Undies race not a good look for city, say council pair

TWO city councillors who dared question the relevance of Wunta’s annual Undy 500 footrace have copped a barrage of criticism from community members.

Peter Hulin and Peter Sycopoulis revealed their reservations on Monday night and hinted to council colleagues that  maybe it was time to try another feature event with more clothes on.

“I’m not in favour of the Undy 500 event,” Cr Hulin said. “I don’t think it says much for our town.”

Cr Sycopoulis later said: “I’m not a prude, but I find it a distasteful event.

“I was hoping there would be another option rather than people running up the street in their underwear.” 

The event, first held in February 2002 as a fund-raiser, has attracted hundreds of contestants, some of whom strip down to  underwear, while others wear fancy dress or pull underwear over their running garments.

When The Standard posted the issue on Facebook yesterday morning it prompted immediate  public response with an overwhelming degree of support for the event.

“You take the fun and humour out of these Warrnambool events, people will stop attending, therefore the council will kill its own festivals,” said Callum Rowe.

Wunta Fiesta’s new chairwoman Catherine Williams challenged the two councillors to join the fun on February 1 on Liebig Street after the community breakfast.

“It’s no different to people running down at the beach, and most of the entrants wear leggings and just put their undies over the top anyway,”  she said. “Perhaps councillors Sycopoulis and Hulin could strip down to their undies and run next year. Perhaps it will change their minds.”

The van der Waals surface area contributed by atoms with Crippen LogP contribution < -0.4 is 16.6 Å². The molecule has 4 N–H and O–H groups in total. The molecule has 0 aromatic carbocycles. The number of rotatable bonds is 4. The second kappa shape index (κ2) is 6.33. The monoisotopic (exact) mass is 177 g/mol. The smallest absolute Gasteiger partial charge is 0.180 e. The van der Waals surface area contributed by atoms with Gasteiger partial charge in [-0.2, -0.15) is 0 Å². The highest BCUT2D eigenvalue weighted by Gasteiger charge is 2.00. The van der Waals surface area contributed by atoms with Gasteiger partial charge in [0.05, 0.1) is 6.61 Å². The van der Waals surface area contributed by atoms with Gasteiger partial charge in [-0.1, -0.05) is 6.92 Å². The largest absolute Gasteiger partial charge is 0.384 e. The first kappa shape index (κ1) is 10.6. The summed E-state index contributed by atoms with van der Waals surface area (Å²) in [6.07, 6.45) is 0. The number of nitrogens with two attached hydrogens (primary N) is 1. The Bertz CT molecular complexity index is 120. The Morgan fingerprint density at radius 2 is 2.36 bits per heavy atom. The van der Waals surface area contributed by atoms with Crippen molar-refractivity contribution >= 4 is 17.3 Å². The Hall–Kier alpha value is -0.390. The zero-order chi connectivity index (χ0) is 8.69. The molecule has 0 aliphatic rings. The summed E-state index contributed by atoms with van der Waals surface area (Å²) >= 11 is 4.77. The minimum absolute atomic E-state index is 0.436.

She welcomed the unexpected boost in publicity because  the committee had been hoping to make the event bigger and better. 

Mayor Michael Neoh has been in the event twice — once with the then mayor James Nicol and Brenda Hampson of Moyne Shire Council, and later as city mayor with council environmental mascot Captain Sustain the Bool. “I was wearing boxer shorts and T-shirt in the first then boxer shorts and a cape in the second,” Cr Neoh recalled.

“You see a lot more flesh on the sports field sometimes, especially in a triathlon.”

Cr Rob Askew recalled it was his idea that triggered the event. “I had been to an ironman competition in Taupo New Zealand and noticed a side entertainment where people dressed in costumes and wandered down the street and through shops,” he said.

“I think it was called Undy Down Under. I mentioned it to Radio 3YB manager Peter Headon and he took it from there to make a uniquely Warrnambool event.”

Before the inaugural Undy 500 the then city council events officer Cecilia Weuffen said “we are encouraging people to be a bit comical, a bit creative within the bounds of decency”.

And they're off: Competitors sprint in the men's 2010 Undy 500 race.

And they're off: Competitors sprint in the men's 2010 Undy 500 race.


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